Fun fact: Tequila has the fewest calories compared to other types of alcohol.
Using the Happy Scale App
Drummond says the Happy Scale App has been “a game-changer in terms of motivating me to keep going.” This weight loss tracker follows your progress: the rate you’re losing weight, your overall rate of weight loss, and what to expect in terms of progress moving forward.
Is Ree Drummond’s weight loss method sustainable?
Holly Klamer, a Michigan-based Registered Dietitian and Nutritionist says yes.
“Ree Drummond’s approach to weight loss is sustainable not only for weight loss but for weight maintenance. The reason it is sustainable is she implements practical steps for weight loss instead of drastic measures that don’t last,” Klamer explains.
For instance, she didn’t follow a fad diet or cut out whole food groups.
“Instead, she took healthy approaches to weight loss by cutting back on total calories, cutting back on sugar and focused on building lean muscle,” says Klamer. “These approaches can be sustained long term and are positive shifts for overall health regardless of weight loss.”
Also, combining exercise with eating less is easier to maintain, compared to cutting calories alone.
“She implemented exercise with eating fewer calories to create a deficit for weight loss instead of just focusing on drastically cutting calories. This approach is more sustainable for long term weight loss. This can also help avoid ‘yo-yo dieting’ effect of weight cycling up and down that can happen from drastic deprivation and rebound binge eating,” notes Klamer.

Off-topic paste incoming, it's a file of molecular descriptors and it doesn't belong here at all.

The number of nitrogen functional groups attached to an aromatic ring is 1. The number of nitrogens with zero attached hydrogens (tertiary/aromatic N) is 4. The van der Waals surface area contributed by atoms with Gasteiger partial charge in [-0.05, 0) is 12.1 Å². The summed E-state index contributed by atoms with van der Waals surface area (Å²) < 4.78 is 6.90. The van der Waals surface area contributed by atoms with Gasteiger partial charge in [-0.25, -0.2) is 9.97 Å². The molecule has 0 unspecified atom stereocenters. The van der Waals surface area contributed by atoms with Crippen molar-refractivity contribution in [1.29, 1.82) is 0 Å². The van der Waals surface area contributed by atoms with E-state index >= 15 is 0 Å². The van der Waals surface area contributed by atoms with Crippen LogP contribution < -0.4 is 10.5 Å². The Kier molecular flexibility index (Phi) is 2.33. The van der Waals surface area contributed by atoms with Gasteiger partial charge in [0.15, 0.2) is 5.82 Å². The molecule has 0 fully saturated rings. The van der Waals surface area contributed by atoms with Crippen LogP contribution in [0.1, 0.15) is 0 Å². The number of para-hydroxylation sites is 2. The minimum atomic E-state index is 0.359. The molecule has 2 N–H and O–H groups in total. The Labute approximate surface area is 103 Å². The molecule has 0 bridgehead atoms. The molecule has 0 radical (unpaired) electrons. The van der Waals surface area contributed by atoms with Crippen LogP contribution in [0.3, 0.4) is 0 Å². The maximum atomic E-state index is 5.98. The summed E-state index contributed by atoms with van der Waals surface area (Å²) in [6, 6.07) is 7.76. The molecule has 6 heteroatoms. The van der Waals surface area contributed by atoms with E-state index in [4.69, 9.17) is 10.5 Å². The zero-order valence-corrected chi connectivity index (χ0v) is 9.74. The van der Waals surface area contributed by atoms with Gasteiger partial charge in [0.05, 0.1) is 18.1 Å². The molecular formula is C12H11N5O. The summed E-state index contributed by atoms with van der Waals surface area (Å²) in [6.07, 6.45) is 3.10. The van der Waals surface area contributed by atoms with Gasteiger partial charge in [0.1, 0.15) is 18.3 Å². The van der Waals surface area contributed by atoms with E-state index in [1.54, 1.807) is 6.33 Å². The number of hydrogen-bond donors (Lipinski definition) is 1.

Weighing food educates you about portion control, and is a great way to jumpstart the weight loss process.
“Weighing her food initially helped her get her in line with portion sizes that would help with weight loss,” says Klamer. “Research has shown the amount of food we eat can be influenced on package size and social cues. Weighing food can help you get back on track with healthy portion sizes that can sustain weight loss.”
Perhaps best of all, she didn’t stay hyper-focused on numbers.
“Drummond used tools like apps to track weight and calorie intake to help keep her accountable during weight loss,” Klamer explains. “However, she did not obsess about the numbers—she used these to also gauge how she was feeling. It’s important to use tools for weight loss but not get totally wrapped up in the numbers. It’s important to pair these with how your body is feeling such as energy levels, strength gains, changes in how your clothes fit.”
Next, read why running is a great way to lose weight.